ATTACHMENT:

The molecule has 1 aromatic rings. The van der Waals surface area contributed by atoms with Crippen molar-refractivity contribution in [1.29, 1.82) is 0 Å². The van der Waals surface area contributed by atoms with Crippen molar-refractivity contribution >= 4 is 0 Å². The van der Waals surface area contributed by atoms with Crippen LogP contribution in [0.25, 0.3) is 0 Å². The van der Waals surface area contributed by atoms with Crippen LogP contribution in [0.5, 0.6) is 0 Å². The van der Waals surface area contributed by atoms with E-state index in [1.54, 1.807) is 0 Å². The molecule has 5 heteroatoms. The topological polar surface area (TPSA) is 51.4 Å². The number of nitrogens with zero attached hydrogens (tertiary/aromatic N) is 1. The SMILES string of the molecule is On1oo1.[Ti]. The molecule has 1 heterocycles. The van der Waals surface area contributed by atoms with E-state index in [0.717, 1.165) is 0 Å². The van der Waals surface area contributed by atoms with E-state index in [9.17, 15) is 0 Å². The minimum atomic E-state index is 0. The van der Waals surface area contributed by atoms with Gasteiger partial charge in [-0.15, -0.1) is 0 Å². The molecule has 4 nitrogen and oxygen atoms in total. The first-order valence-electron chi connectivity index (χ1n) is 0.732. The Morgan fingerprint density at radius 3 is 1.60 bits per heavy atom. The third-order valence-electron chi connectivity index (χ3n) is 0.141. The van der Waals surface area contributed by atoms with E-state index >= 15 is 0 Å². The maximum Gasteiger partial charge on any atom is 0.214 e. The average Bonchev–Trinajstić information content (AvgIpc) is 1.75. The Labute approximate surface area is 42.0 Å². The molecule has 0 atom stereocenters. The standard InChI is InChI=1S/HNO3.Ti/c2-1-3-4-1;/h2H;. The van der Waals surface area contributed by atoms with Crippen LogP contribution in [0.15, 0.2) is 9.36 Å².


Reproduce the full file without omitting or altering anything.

The molecule has 1 aromatic rings. The van der Waals surface area contributed by atoms with Crippen molar-refractivity contribution in [1.29, 1.82) is 0 Å². The van der Waals surface area contributed by atoms with Crippen molar-refractivity contribution >= 4 is 0 Å². The van der Waals surface area contributed by atoms with Crippen LogP contribution in [0.25, 0.3) is 0 Å². The van der Waals surface area contributed by atoms with Crippen LogP contribution in [0.5, 0.6) is 0 Å². The van der Waals surface area contributed by atoms with E-state index in [1.54, 1.807) is 0 Å². The molecule has 5 heteroatoms. The topological polar surface area (TPSA) is 51.4 Å². The number of nitrogens with zero attached hydrogens (tertiary/aromatic N) is 1. The SMILES string of the molecule is On1oo1.[Ti]. The molecule has 1 heterocycles. The van der Waals surface area contributed by atoms with E-state index in [0.717, 1.165) is 0 Å². The van der Waals surface area contributed by atoms with E-state index in [9.17, 15) is 0 Å². The minimum atomic E-state index is 0. The van der Waals surface area contributed by atoms with Gasteiger partial charge in [-0.15, -0.1) is 0 Å². The molecule has 4 nitrogen and oxygen atoms in total. The first-order valence-electron chi connectivity index (χ1n) is 0.732. The Morgan fingerprint density at radius 3 is 1.60 bits per heavy atom. The third-order valence-electron chi connectivity index (χ3n) is 0.141. The van der Waals surface area contributed by atoms with E-state index >= 15 is 0 Å². The maximum Gasteiger partial charge on any atom is 0.214 e. The average Bonchev–Trinajstić information content (AvgIpc) is 1.75. The Labute approximate surface area is 42.0 Å². The molecule has 0 atom stereocenters. The standard InChI is InChI=1S/HNO3.Ti/c2-1-3-4-1;/h2H;. The van der Waals surface area contributed by atoms with Crippen LogP contribution in [0.15, 0.2) is 9.36 Å².